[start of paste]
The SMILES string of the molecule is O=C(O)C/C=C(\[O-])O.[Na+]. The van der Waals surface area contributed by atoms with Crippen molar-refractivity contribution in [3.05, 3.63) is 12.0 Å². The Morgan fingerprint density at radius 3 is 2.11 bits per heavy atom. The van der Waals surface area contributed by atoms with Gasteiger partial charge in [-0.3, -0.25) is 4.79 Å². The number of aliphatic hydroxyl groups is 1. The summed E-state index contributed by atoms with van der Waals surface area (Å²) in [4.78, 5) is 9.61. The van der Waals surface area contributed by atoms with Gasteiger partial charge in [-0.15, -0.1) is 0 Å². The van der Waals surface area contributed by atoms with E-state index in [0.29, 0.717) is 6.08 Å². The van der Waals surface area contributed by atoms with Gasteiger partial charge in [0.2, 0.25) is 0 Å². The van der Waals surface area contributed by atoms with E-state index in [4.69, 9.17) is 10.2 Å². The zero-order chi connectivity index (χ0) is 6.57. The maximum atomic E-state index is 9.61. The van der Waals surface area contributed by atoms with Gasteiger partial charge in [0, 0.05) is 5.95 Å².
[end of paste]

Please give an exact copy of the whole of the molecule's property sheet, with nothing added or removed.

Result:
The SMILES string of the molecule is O=C(O)C/C=C(\[O-])O.[Na+]. The van der Waals surface area contributed by atoms with Crippen molar-refractivity contribution in [3.05, 3.63) is 12.0 Å². The Morgan fingerprint density at radius 3 is 2.11 bits per heavy atom. The van der Waals surface area contributed by atoms with Gasteiger partial charge in [-0.3, -0.25) is 4.79 Å². The number of aliphatic hydroxyl groups is 1. The summed E-state index contributed by atoms with van der Waals surface area (Å²) in [4.78, 5) is 9.61. The van der Waals surface area contributed by atoms with Gasteiger partial charge in [-0.15, -0.1) is 0 Å². The van der Waals surface area contributed by atoms with E-state index in [0.29, 0.717) is 6.08 Å². The van der Waals surface area contributed by atoms with Gasteiger partial charge in [0.2, 0.25) is 0 Å². The van der Waals surface area contributed by atoms with E-state index in [4.69, 9.17) is 10.2 Å². The zero-order chi connectivity index (χ0) is 6.57. The maximum atomic E-state index is 9.61. The van der Waals surface area contributed by atoms with Gasteiger partial charge in [0, 0.05) is 5.95 Å².